NLRB Requires Changes to Employee Severance and Other Agreements

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Earlier this year, the National Labor Relations Board ("NLRB") issued its decision and order in McLaren Macomb, 372 NLRB No. 58 (February 21, 2023), holding that certain confidentiality and non-disparagement provisions contained in employee severance agreements violate employees' rights under the National Labor Relations Act ("NLRA") and that the mere proffer of such provisions in a severance agreement is unlawful.1 McLaren Macomb involved a severance agreement that "broadly prohibited [employees] from making statements that could disparage or harm the image of the [employer] and further prohibited them from disclosing the terms of the [severance] agreement" to any third party. The NLRB determined that such provisions have a reasonable tendency to interfere with, restrain, or coerce the exercise of employee rights under Section 7 of the NLRA. Section 7 of the NLRA permits employees, regardless of whether unionized, to engage in concerted activities for their mutual aid and protection.

The NLRB, in its McLaren Macomb decision, stated that the non-disparagement provision was unlawful because it would extend to efforts to assist fellow employees by, among other things, raising or assisting complaints about the employer with their former coworkers, a union, the NLRB, any other government agency, the media or almost anyone else. Specifically, the NLRB noted, among other things, that the non-disparagement provision (i) was not limited to matters regarding past employment with the employer and would, in fact, encompass employee conduct regarding any labor issue, dispute, term or condition of employment, (ii) applies also to the employer's parent and affiliated entities and their respective officers, directors, employees, agents and representatives, and (iii) has no temporal limitation as it applies "[a]t all times thereafter." The NLRB noted that employees have the right to critique employer policy by publicizing labor disputes subject only to not being "disloyal, reckless or maliciously untrue."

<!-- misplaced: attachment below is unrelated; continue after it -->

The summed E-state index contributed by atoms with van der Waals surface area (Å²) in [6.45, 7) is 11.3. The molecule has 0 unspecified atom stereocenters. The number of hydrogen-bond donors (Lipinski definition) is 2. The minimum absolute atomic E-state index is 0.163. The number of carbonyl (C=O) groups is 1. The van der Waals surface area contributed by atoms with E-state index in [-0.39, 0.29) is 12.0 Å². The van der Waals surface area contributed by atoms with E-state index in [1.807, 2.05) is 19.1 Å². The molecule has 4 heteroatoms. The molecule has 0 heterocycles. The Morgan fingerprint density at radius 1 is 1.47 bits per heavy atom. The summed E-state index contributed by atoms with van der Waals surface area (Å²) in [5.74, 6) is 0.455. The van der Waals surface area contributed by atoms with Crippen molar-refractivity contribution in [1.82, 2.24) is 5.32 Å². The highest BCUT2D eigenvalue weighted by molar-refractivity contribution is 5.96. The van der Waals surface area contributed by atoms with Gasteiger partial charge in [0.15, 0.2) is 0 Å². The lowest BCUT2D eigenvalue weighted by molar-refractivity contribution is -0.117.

The NLRB also objected to the severance agreement's confidentiality provision because it precludes the employee from disclosing to the NLRB or others an unlawful provision contained in the severance agreement, and also precludes the employee from discussing the severance agreement with former coworkers who may need to decide in the future whether to accept a severance agreement. In this regard, the NLRB stated that a provision is unlawful "if it precludes an employee from assisting coworkers with workplace issues concerning their employer, and from communicating with others, including a union, and the [NLRB], about [the employee's] employment."

The NLRB's General Counsel's office published a memorandum on March 22, 2023 (the "NLRB Memorandum"), entitled "Guidance in Response to Inquiries about the McLaren Macomb Decision." The NLRB Memorandum is intended to provide guidance regarding the application of the McLaren Macomb decision on severance and other agreements. The following is a summary of some of the main points discussed in the NLRB Memorandum:

Q: Does the McLaren Macomb decision apply to supervisors?